Risks and Potential Impacts of Aquatic Invasive Species
Aquatic invasive species (AIS) have contributed to the decline and disappearance of some native aquatic species and the collapse of some local fisheries. AIS may cause damage to infrastructure or cost billions of dollars every year in lost revenue and through the implementation of control measures.
Fisheries and Oceans Canada’s Centre of Expertise for Aquatic Risk Assessment mandate is to develop national standards for, and to provide guidance on, scientifically defensible biological risk assessment of aquatic invasive species.
Fisheries and Oceans Canada has also initiated pathway based risk assessments.
Aquatic invasive species can:
Reduce the natural biodiversity and populations of native species, including species at risk:
- Through predation, parasitism or competition (for food or space)
- Through degradation or destruction of ecosystems and fish habitat (for example, by facilitating erosion or destroying vegetation)
Harm recreational activities (fishing, swimming, boating, tourism, etc.):
- By damaging infrastructures
- By invading key recreational areas
- By pushing out native species from recreational fishing areas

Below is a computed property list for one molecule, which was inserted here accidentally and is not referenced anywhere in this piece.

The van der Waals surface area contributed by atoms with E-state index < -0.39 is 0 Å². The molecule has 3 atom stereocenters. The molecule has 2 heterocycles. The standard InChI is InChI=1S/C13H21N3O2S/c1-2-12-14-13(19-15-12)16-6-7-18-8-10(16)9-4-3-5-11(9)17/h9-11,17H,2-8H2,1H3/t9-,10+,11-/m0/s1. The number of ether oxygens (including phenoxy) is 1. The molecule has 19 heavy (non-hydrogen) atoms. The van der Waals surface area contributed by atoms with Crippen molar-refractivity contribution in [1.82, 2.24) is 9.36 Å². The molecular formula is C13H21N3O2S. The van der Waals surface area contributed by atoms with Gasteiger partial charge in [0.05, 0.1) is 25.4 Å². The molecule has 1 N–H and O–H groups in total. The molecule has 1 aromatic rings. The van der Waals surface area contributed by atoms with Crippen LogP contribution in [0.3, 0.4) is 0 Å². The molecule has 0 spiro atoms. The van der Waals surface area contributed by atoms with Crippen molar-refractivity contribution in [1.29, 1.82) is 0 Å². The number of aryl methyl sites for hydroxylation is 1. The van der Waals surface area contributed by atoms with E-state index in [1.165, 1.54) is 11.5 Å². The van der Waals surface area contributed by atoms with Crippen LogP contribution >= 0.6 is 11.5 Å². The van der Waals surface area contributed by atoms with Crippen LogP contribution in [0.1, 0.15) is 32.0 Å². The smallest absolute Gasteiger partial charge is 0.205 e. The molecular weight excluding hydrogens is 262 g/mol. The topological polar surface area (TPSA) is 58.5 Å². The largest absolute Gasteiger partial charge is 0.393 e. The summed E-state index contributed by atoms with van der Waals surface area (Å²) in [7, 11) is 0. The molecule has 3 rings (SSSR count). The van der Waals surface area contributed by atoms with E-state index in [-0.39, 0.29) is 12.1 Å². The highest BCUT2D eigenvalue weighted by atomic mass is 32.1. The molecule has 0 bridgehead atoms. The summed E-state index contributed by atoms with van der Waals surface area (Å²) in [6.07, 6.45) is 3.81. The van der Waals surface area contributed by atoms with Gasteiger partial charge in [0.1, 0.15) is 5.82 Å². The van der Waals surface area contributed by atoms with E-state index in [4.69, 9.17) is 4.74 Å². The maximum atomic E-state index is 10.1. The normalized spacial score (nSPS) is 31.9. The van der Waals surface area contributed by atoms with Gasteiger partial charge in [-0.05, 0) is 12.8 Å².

- By making water unclean for swimming, etc.
Have negative impacts on native species health:
- By parasitizing or preying upon native species, as does the sea lamprey
- By carrying viruses or bacteria that may cause diseases in other species
Result in major economic costs:
- To drinking water production facilities, wastewater treatment plants, power stations, and dams by blocking water lines (for example, zebra and quagga mussels)
- To aquaculture operations by fouling structures, equipment and shellfish themselves, requiring cleaning and increasing operational costs, and reducing the establishment and growth of farmed species through predation and competition (for example, tunicates).
- Through the implementation of invasive species control, monitoring and eradication measures
- To business enterprises (fisheries and aquaculture, tourism, etc.) in the form of lost revenue
- By reducing the value of waterfront properties (such as residences or businesses)
Find more information about the risks and impacts associated with specific aquatic invasive species.
- Japanese Skeleton Shrimp Under Scrutiny
Feature article by Science – Fisheries and Oceans Canada.
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